[www.inewsguyana.com] – A Partnership for National Unity (APNU) has called on the Government to promulgate and activate a comprehensive National Plan of Action for orphans and other vulnerable children.
The Party says it is aware that the Ministry of Human Services and Social Security had sought help from the United Nations International Children’s Fund (UNICEF) to design such a plan.
However, “there is no evidence that the plan is functional. Had it been implemented, it could have provided a framework for supplementary measures to protect orphans and other vulnerable children, not only street children, from all forms of abuse,” according to APNU Leader David Granger.
He said while the exact number of children living on Guyana’s streets is difficult to determine, it is believe to run into a few hundreds. This number he added includes children who live permanently or part-time on the streets having fled homes because of hardship, neglect or violence.
“The PPP/C administration thought that it could solve the problem of the growing number of street children by establishing a ‘drop-in centre’ in June 1999. The Centre was quickly overwhelmed. It discovered also that groups of vulnerable children were growing in urban areas other than Georgetown – New Amsterdam, Linden and Parika and in rural areas such as the Essequibo Islands-West Demerara, Demerara-Mahaica and East Berbice-Corentyne Regions,” Granger told reporters at the party’s weekly press briefing on Friday (December 13).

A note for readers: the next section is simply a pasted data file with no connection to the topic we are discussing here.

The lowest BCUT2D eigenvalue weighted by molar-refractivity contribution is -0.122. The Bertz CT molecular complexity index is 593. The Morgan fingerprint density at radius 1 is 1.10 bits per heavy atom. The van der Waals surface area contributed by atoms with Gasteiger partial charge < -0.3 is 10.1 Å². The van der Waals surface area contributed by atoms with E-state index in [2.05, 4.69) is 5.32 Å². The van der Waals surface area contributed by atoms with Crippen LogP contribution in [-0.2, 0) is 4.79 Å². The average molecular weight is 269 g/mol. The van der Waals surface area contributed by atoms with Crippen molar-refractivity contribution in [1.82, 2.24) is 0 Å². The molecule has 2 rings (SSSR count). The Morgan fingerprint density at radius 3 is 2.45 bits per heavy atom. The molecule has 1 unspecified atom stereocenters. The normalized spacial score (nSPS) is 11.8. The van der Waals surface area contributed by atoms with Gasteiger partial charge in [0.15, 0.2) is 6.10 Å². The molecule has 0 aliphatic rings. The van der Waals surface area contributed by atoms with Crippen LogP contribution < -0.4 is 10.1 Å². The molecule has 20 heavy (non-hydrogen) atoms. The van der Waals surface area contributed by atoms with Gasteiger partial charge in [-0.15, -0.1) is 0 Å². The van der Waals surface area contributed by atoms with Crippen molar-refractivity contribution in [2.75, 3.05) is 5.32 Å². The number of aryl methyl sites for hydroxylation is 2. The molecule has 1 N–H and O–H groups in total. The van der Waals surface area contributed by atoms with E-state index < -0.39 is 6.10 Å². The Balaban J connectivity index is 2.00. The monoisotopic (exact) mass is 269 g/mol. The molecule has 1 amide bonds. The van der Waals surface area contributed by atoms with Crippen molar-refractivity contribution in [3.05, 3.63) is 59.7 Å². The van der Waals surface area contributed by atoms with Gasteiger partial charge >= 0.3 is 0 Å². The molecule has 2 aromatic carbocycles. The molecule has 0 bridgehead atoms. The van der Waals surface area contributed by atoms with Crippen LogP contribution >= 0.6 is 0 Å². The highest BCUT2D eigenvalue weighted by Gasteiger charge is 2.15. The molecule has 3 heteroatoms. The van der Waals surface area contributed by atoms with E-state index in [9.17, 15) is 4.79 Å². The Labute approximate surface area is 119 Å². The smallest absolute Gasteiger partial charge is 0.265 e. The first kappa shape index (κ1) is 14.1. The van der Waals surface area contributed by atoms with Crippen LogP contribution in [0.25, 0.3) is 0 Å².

He said the ‘drop-in-centre’ approach did not address the prevalence and causation of vulnerability and proved to be inadequate to correct the problems of children living on the street and of others who were victims of violence and abuse.
Granger added that there have been credible reports that “forced labour exists in the form of forced prostitution and in logging camps and mines and that the law enforcement agencies do little to address forced labour and trafficking.”
“APNU demands that Guyana’s vulnerable children be given better protection. The result of inadequate protection has been that, especially over the last two decades, many children have been forced to live outside of homes and have become involuntary street children.”
He recommends that in tackling the issue the Administration pays attention to poverty alleviation and promote stronger family values.